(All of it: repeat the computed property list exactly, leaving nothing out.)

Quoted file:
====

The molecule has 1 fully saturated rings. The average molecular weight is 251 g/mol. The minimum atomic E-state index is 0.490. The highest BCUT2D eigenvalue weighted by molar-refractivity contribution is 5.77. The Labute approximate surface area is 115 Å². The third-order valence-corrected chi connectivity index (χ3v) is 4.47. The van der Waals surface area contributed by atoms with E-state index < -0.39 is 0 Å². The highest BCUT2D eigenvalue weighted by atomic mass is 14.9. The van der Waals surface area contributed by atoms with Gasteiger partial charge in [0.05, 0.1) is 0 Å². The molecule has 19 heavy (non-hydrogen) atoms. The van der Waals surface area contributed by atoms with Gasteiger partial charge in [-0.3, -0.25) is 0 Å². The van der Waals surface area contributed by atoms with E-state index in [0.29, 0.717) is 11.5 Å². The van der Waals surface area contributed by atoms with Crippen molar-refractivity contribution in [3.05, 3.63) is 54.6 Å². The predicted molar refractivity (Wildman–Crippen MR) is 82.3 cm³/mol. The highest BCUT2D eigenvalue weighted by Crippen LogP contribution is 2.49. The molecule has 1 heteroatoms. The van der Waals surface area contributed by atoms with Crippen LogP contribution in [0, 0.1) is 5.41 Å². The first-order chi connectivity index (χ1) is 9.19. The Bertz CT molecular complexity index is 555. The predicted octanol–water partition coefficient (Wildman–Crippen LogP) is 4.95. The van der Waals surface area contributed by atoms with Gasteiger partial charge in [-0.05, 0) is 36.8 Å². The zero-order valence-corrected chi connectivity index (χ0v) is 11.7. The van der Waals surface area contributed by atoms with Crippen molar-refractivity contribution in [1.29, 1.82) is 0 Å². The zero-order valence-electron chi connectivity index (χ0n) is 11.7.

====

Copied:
The molecule has 1 fully saturated rings. The average molecular weight is 251 g/mol. The minimum atomic E-state index is 0.490. The highest BCUT2D eigenvalue weighted by molar-refractivity contribution is 5.77. The Labute approximate surface area is 115 Å². The third-order valence-corrected chi connectivity index (χ3v) is 4.47. The van der Waals surface area contributed by atoms with E-state index < -0.39 is 0 Å². The highest BCUT2D eigenvalue weighted by atomic mass is 14.9. The van der Waals surface area contributed by atoms with Gasteiger partial charge in [0.05, 0.1) is 0 Å². The molecule has 19 heavy (non-hydrogen) atoms. The van der Waals surface area contributed by atoms with Gasteiger partial charge in [-0.3, -0.25) is 0 Å². The van der Waals surface area contributed by atoms with E-state index in [0.29, 0.717) is 11.5 Å². The van der Waals surface area contributed by atoms with Crippen molar-refractivity contribution in [3.05, 3.63) is 54.6 Å². The predicted molar refractivity (Wildman–Crippen MR) is 82.3 cm³/mol. The highest BCUT2D eigenvalue weighted by Crippen LogP contribution is 2.49. The molecule has 1 heteroatoms. The van der Waals surface area contributed by atoms with Crippen LogP contribution in [0, 0.1) is 5.41 Å². The first-order chi connectivity index (χ1) is 9.19. The Bertz CT molecular complexity index is 555. The predicted octanol–water partition coefficient (Wildman–Crippen LogP) is 4.95. The van der Waals surface area contributed by atoms with Gasteiger partial charge in [-0.05, 0) is 36.8 Å². The zero-order valence-corrected chi connectivity index (χ0v) is 11.7. The van der Waals surface area contributed by atoms with Crippen molar-refractivity contribution in [1.29, 1.82) is 0 Å². The zero-order valence-electron chi connectivity index (χ0n) is 11.7.